1. Abortion, Infanticide, and Euthanasia. From the point of conception—that is, the point of fertilization—man is given the honor of bearing God’s image and this distinguishes us from all other parts of God’s creation. In other words, man is not endowed with humanity by virtue of his mental or physical capacities, but ontologically—by virtue of his being. For this reason, abortion, infanticide, and euthanasia are all forms of murder. And murder in all its forms, is an assault on God Himself.
2. Fornication, Adultery, and Divorce. When God placed Adam and Eve in the Garden, He blessed them with a mysterious one-flesh union. This union was intended from the very beginning to be a picture showing us the relationship between Christ and His Bride, the Church. This is why fornication, adultery, and divorce are so heinous. They are not merely sins against others. They are blasphemous lies about Jesus and the covenant relationship He shares with the Church.
3. Headship and Submission. The relationship between a man and his wife is to be a reflection of Christ’s relationship with His Church. Scripture commands husbands to love, provide for, protect, and lay their lives down for their wives. Similarly, wives are commanded to honor, respect, and obey their husbands. None of this is optional. It is fundamental Christian obedience that is explicitly commanded in Scripture and flows directly from the gospel. If we reject these commands, we are despising Jesus, His sacrificial love for His Bride, and the Church’s response of honor, respect, and submission to Christ.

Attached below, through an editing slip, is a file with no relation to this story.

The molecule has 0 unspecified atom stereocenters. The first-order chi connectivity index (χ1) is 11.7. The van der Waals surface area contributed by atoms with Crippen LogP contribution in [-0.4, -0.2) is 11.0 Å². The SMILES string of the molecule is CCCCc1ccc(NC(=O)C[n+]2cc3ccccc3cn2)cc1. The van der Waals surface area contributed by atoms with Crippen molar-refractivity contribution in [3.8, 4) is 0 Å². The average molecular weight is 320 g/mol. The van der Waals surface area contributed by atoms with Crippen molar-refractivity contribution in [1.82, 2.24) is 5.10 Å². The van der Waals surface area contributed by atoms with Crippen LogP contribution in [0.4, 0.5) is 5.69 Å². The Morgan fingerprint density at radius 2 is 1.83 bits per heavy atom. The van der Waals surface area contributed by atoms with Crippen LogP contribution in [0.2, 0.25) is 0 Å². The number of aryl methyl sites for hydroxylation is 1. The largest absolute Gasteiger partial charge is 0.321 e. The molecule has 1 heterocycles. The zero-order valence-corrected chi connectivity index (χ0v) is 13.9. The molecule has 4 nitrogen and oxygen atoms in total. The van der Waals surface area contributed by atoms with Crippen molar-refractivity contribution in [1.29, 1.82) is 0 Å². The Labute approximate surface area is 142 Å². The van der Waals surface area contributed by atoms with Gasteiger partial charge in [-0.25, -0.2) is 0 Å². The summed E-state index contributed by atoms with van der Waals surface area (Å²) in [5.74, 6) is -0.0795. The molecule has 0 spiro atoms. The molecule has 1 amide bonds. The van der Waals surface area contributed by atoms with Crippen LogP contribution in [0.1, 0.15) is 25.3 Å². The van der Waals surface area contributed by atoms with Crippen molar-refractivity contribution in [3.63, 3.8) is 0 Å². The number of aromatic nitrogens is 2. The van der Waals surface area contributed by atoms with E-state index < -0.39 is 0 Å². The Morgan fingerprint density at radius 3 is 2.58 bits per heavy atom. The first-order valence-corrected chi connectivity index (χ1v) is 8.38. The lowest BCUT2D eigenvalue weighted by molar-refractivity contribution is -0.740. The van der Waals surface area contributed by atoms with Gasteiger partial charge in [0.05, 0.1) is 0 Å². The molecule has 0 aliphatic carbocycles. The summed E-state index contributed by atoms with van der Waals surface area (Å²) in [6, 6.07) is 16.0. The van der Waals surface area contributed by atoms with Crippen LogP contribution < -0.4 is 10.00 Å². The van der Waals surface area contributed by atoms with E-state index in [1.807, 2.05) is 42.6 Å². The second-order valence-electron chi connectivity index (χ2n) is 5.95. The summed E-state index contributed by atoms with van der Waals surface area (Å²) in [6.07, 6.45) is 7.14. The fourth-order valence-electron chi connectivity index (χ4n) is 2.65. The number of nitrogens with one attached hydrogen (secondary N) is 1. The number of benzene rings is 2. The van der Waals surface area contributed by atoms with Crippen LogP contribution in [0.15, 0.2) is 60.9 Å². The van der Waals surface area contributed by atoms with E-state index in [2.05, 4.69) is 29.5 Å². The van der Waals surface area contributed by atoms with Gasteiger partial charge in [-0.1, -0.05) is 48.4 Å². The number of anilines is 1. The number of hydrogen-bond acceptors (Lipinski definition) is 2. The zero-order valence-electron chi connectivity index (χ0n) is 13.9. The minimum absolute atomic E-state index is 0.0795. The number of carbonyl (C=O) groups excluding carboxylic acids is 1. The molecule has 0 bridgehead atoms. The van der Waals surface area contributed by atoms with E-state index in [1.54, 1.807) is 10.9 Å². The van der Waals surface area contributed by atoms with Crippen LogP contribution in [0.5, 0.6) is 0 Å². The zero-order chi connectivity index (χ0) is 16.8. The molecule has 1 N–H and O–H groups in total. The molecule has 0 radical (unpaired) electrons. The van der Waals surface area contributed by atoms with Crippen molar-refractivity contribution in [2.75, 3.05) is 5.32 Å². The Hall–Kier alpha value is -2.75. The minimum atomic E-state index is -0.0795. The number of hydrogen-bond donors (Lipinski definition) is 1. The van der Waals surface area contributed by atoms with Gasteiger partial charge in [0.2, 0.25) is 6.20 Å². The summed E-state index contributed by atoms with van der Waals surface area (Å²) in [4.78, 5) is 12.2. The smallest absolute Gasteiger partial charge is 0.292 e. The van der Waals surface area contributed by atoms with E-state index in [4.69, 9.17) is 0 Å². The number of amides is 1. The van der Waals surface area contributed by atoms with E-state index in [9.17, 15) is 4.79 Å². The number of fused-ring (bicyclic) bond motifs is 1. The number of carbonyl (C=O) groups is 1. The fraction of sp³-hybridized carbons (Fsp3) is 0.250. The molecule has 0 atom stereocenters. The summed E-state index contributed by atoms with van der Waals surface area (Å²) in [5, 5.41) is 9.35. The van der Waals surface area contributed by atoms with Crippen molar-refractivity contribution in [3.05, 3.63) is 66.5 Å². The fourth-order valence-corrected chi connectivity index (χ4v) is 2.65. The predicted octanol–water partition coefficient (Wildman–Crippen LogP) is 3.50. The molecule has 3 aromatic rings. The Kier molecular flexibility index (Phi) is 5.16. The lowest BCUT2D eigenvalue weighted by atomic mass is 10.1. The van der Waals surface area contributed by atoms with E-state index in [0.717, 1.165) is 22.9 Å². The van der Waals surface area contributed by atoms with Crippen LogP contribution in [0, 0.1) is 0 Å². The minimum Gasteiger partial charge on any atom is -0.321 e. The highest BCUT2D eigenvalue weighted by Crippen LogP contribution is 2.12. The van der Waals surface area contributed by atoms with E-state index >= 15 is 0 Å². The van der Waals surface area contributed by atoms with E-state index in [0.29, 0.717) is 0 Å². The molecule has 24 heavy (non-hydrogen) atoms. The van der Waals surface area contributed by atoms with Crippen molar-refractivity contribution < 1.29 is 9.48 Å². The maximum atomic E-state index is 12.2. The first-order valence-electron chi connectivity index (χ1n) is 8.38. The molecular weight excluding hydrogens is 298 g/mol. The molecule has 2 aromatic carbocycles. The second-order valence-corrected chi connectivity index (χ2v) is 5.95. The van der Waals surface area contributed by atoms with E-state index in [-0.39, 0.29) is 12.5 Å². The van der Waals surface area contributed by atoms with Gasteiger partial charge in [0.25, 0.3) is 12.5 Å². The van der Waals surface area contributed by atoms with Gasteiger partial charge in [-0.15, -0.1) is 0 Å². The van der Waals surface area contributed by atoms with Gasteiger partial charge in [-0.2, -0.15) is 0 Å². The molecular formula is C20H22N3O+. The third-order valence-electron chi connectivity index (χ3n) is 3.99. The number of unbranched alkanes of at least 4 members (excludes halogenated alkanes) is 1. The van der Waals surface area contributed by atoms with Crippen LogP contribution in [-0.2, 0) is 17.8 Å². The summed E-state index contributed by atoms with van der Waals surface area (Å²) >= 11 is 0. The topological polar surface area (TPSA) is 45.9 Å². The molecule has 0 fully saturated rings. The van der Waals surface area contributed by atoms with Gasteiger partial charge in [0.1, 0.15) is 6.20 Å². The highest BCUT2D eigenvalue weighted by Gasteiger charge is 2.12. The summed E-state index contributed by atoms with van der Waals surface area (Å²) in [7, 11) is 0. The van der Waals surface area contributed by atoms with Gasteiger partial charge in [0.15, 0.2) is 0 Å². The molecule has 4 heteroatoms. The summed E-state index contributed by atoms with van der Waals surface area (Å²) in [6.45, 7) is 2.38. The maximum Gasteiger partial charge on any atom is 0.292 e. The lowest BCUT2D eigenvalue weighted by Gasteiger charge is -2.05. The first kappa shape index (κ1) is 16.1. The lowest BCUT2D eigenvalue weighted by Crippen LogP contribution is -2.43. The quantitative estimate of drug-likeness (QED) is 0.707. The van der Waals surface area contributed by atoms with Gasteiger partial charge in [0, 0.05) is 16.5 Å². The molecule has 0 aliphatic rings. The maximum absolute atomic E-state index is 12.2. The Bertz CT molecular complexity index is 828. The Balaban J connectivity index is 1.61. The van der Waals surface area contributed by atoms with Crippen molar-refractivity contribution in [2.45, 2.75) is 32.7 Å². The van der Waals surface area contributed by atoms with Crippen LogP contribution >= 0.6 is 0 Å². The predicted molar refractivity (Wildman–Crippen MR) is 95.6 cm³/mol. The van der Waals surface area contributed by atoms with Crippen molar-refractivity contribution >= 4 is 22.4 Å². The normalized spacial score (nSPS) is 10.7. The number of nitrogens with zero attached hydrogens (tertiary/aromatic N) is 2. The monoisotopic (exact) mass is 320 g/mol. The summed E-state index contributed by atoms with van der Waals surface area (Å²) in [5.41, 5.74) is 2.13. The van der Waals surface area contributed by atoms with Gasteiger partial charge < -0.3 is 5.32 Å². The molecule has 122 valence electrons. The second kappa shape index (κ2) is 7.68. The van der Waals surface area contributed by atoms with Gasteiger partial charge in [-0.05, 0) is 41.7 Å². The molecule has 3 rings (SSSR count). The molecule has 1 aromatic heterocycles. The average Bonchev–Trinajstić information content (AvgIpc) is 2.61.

4. Fatherhood and Fatherlessness. When God made Adam, He imprinted on him the nature of His own perfect Fatherhood. God, our true Father, rules over his creation with all authority and with tender care. For men, this imprint of divine Fatherhood comes with both authority and responsibility in every realm of human existence. And just as husbands who refuse to love their wives lie about Christ’s love for the church, men who refuse to be godly fathers lie about God the Father. The lack of godly fathers in Christian homes and in the church has left us with a culture of orphans and illegitimate children struggling to understand God’s fatherly goodness.